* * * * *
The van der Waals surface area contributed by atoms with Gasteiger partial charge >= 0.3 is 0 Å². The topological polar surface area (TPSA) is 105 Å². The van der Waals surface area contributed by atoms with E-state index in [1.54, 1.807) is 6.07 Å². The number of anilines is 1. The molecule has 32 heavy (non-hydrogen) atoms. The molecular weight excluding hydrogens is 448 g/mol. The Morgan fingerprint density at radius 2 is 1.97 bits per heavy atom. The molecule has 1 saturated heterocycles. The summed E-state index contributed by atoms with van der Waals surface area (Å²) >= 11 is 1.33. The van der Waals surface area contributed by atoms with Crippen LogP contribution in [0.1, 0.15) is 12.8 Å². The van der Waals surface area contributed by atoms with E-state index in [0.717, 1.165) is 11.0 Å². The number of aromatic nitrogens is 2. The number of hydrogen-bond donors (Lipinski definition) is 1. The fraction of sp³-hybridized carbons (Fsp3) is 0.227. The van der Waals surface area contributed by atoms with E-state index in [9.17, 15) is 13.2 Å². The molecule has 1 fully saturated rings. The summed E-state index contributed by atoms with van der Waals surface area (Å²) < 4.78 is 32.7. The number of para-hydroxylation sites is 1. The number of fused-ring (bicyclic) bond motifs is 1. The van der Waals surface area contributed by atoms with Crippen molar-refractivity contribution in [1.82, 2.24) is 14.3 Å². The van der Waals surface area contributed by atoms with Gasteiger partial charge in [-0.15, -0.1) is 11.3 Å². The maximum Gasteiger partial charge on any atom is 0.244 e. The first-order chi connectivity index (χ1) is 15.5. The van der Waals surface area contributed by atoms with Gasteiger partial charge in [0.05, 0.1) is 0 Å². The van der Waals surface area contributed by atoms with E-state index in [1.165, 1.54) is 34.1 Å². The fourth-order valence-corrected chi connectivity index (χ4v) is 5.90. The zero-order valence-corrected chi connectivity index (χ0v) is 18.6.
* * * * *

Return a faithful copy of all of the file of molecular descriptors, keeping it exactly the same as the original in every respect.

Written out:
The van der Waals surface area contributed by atoms with Gasteiger partial charge >= 0.3 is 0 Å². The topological polar surface area (TPSA) is 105 Å². The van der Waals surface area contributed by atoms with E-state index in [1.54, 1.807) is 6.07 Å². The number of anilines is 1. The molecule has 32 heavy (non-hydrogen) atoms. The molecular weight excluding hydrogens is 448 g/mol. The Morgan fingerprint density at radius 2 is 1.97 bits per heavy atom. The molecule has 1 saturated heterocycles. The summed E-state index contributed by atoms with van der Waals surface area (Å²) >= 11 is 1.33. The van der Waals surface area contributed by atoms with Crippen LogP contribution in [0.1, 0.15) is 12.8 Å². The van der Waals surface area contributed by atoms with E-state index in [0.717, 1.165) is 11.0 Å². The number of aromatic nitrogens is 2. The number of hydrogen-bond donors (Lipinski definition) is 1. The fraction of sp³-hybridized carbons (Fsp3) is 0.227. The van der Waals surface area contributed by atoms with E-state index in [9.17, 15) is 13.2 Å². The molecule has 1 fully saturated rings. The summed E-state index contributed by atoms with van der Waals surface area (Å²) < 4.78 is 32.7. The number of para-hydroxylation sites is 1. The number of fused-ring (bicyclic) bond motifs is 1. The van der Waals surface area contributed by atoms with Crippen molar-refractivity contribution in [1.82, 2.24) is 14.3 Å². The van der Waals surface area contributed by atoms with Gasteiger partial charge in [-0.15, -0.1) is 11.3 Å². The maximum Gasteiger partial charge on any atom is 0.244 e. The first-order chi connectivity index (χ1) is 15.5. The van der Waals surface area contributed by atoms with Gasteiger partial charge in [0.05, 0.1) is 0 Å². The van der Waals surface area contributed by atoms with E-state index in [1.165, 1.54) is 34.1 Å². The fourth-order valence-corrected chi connectivity index (χ4v) is 5.90. The zero-order valence-corrected chi connectivity index (χ0v) is 18.6.